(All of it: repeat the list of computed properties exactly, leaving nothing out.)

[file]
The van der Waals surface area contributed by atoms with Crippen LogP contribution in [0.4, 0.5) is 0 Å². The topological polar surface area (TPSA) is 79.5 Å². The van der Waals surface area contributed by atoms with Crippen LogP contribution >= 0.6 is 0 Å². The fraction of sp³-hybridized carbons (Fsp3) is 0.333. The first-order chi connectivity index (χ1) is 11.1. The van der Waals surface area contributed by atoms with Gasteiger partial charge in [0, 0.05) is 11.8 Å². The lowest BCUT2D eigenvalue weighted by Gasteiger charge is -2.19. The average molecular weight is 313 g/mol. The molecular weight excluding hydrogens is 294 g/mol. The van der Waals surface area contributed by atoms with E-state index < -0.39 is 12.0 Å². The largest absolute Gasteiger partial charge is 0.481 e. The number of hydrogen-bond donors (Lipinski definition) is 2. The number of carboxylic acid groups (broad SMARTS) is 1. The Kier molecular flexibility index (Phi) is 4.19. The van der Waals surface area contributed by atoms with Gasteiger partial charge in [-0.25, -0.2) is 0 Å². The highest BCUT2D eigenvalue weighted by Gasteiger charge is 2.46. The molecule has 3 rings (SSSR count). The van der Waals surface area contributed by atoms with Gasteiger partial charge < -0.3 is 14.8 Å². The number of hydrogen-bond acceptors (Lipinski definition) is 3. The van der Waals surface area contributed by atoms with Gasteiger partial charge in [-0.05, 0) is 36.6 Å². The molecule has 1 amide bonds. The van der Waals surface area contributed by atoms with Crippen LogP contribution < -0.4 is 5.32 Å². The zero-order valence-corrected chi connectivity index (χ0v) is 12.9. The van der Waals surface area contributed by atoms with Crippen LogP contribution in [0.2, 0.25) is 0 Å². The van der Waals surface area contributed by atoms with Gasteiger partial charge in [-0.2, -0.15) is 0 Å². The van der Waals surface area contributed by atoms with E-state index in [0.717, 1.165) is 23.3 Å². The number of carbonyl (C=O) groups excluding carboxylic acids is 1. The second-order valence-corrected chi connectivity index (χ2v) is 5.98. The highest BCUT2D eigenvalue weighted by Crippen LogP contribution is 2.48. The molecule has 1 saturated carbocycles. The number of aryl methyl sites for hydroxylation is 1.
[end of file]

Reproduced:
The van der Waals surface area contributed by atoms with Crippen LogP contribution in [0.4, 0.5) is 0 Å². The topological polar surface area (TPSA) is 79.5 Å². The van der Waals surface area contributed by atoms with Crippen LogP contribution >= 0.6 is 0 Å². The fraction of sp³-hybridized carbons (Fsp3) is 0.333. The first-order chi connectivity index (χ1) is 11.1. The van der Waals surface area contributed by atoms with Gasteiger partial charge in [0, 0.05) is 11.8 Å². The lowest BCUT2D eigenvalue weighted by Gasteiger charge is -2.19. The average molecular weight is 313 g/mol. The molecular weight excluding hydrogens is 294 g/mol. The van der Waals surface area contributed by atoms with E-state index < -0.39 is 12.0 Å². The largest absolute Gasteiger partial charge is 0.481 e. The number of hydrogen-bond donors (Lipinski definition) is 2. The number of carboxylic acid groups (broad SMARTS) is 1. The Kier molecular flexibility index (Phi) is 4.19. The van der Waals surface area contributed by atoms with Gasteiger partial charge in [-0.25, -0.2) is 0 Å². The highest BCUT2D eigenvalue weighted by Gasteiger charge is 2.46. The molecule has 3 rings (SSSR count). The van der Waals surface area contributed by atoms with Gasteiger partial charge < -0.3 is 14.8 Å². The number of hydrogen-bond acceptors (Lipinski definition) is 3. The van der Waals surface area contributed by atoms with Gasteiger partial charge in [-0.05, 0) is 36.6 Å². The molecule has 1 amide bonds. The van der Waals surface area contributed by atoms with Crippen LogP contribution < -0.4 is 5.32 Å². The zero-order valence-corrected chi connectivity index (χ0v) is 12.9. The van der Waals surface area contributed by atoms with Crippen LogP contribution in [0.2, 0.25) is 0 Å². The van der Waals surface area contributed by atoms with Gasteiger partial charge in [-0.2, -0.15) is 0 Å². The van der Waals surface area contributed by atoms with E-state index in [0.717, 1.165) is 23.3 Å². The number of carbonyl (C=O) groups excluding carboxylic acids is 1. The second-order valence-corrected chi connectivity index (χ2v) is 5.98. The highest BCUT2D eigenvalue weighted by Crippen LogP contribution is 2.48. The molecule has 1 saturated carbocycles. The number of aryl methyl sites for hydroxylation is 1.